Earlier this month, MEI Post-Doctoral Research Fellow Matthew Weiss participated in a debate at Tembusu College of the National University of Singapore entitled, “Should the UN Recognise Palestine as a State?” Dr. Weiss argued in favor of UN recognition, while Her Excellency Amira Arnon, Ambassador of Israel to Singapore, put forth the opposing view. Below, please find Dr. Weiss’s remarks, published by the Straits Times on 24 October 2011. Photos of the event are available here.
PALESTINIAN BID AT THE UNITED NATIONS
Why bid by Palestine is long overdue
By Matthew Isaac Weiss
On September 23, President Mahmoud Abbas of the Palestinian Authority presented an application to the United Nations (UN) requesting that Palestine, encompassing the territories of the West Bank, East Jerusalem and the Gaza Strip, be admitted as a full member state. The Palestinian move at the UN is not only long overdue but an appropriate and inevitable response to decades of Israel’s unrelenting denial of Palestinians’ inalienable national rights.
Security considerations are among the main arguments Israel has marshalled to defeat the Palestinian bid at the UN. According to the government of Israeli Prime Minister Benjamin Netanyahu, Israel cannot afford to retreat to the 1967 borders, as the Palestinians insist. Rather, it must retain strategically significant areas of the West Bank such as the Jordan River Valley to ensure ‘strategic depth’ and ‘defensible borders’.
Israeli policymakers, though, frequently invoke security as a blanket justification for a range of policies. These are driven by ulterior motives that have little if anything to do with Israel’s legitimate security needs.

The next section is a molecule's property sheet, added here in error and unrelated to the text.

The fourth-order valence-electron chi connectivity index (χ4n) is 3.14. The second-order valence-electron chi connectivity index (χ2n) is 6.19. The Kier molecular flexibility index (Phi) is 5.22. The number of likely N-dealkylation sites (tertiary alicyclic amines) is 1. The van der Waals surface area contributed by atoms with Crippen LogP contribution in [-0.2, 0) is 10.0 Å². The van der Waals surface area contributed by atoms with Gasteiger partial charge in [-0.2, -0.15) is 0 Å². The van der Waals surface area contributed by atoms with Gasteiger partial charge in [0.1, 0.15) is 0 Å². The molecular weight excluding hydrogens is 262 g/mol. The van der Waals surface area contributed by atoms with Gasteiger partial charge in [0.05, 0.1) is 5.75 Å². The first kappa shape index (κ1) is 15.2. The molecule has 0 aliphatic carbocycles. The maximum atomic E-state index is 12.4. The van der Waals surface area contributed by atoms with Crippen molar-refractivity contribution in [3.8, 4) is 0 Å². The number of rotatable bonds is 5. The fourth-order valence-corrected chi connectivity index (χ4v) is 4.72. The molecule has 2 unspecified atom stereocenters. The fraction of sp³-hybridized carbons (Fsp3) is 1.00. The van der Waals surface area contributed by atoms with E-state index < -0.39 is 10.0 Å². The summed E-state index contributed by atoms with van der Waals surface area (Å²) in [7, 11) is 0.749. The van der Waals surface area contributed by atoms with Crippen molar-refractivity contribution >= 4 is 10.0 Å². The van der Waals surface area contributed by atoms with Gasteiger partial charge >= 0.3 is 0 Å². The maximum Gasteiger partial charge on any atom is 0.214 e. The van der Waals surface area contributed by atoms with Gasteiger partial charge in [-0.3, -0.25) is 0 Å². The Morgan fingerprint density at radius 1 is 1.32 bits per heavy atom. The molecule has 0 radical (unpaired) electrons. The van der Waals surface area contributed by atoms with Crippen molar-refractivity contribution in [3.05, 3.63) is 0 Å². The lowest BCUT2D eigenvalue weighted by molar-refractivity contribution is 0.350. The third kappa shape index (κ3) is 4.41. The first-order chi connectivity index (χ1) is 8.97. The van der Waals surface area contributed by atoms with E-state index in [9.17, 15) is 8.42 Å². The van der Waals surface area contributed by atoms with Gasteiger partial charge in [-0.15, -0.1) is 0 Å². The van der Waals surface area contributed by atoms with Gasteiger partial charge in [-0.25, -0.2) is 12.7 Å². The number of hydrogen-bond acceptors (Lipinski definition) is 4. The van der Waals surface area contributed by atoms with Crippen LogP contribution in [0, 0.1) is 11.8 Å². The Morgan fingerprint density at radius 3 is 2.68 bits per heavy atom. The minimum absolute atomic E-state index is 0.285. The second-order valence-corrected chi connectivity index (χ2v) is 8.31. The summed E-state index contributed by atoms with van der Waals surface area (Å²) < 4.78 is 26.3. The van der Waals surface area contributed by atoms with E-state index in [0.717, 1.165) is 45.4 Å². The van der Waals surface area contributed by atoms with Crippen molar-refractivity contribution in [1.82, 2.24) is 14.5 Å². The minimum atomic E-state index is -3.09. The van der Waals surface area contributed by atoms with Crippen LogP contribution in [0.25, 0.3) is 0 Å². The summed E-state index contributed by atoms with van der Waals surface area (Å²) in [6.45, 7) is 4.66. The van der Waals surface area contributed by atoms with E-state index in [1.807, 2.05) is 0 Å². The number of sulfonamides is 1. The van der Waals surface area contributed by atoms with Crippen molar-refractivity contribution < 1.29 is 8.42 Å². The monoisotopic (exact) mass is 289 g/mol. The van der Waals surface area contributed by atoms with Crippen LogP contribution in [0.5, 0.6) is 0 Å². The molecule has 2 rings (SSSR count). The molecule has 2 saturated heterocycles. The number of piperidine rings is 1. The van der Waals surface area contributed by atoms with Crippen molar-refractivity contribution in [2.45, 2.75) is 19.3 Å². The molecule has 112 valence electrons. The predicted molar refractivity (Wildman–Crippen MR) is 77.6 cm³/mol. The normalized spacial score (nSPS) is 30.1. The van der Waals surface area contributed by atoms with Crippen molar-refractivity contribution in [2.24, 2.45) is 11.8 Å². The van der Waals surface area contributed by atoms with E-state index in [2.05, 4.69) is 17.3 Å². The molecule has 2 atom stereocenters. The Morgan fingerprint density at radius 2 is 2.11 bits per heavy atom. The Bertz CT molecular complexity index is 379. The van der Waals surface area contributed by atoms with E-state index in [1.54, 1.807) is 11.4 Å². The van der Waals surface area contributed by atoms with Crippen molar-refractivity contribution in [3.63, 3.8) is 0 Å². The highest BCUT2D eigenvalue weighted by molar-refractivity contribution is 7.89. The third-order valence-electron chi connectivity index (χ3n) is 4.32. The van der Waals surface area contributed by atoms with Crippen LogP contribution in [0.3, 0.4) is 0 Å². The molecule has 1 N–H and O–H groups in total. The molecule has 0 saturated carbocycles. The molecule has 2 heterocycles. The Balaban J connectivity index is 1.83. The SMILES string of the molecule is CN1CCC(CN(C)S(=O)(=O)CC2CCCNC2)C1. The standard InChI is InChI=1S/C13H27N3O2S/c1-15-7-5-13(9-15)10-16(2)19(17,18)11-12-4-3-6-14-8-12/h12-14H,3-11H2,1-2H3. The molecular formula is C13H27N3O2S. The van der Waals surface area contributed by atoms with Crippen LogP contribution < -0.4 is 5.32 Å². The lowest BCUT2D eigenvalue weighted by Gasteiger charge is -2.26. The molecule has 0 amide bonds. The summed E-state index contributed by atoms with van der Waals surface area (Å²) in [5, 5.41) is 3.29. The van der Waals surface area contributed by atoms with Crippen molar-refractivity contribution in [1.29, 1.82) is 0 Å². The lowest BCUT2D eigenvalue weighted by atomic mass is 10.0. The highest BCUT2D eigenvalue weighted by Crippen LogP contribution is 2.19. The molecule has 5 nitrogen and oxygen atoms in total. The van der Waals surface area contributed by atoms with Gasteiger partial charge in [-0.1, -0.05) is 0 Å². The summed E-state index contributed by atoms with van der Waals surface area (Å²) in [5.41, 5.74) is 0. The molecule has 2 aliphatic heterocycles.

Take, for instance, the route of Israel’s Separation Wall. Originally designed as a barrier against the infiltration of Palestinian suicide bombers into Israel, this legitimate purpose would have been amply achieved had Israel constructed the barrier entirely within its own territory. Instead, the mammoth wall juts deeply into the West Bank, confiscating huge swathes of privately owned Palestinian land and effectively annexing the territory to Israel. In retrospect, the route of the wall can only be interpreted as a thinly veiled attempt to grab valuable real estate that Palestinians desire for an independent state under the guise of security.
Israeli officials argue that Palestinians’ grievances can be effectively redressed through direct negotiations between the parties. They contend that on more than one occasion Israel has made sweeping peace proposals that would have satisfied the Palestinians’ essential requirements for an equitable two-state solution to the conflict, but every time Israeli negotiators ran into a brick wall of uncompromising Palestinian opposition.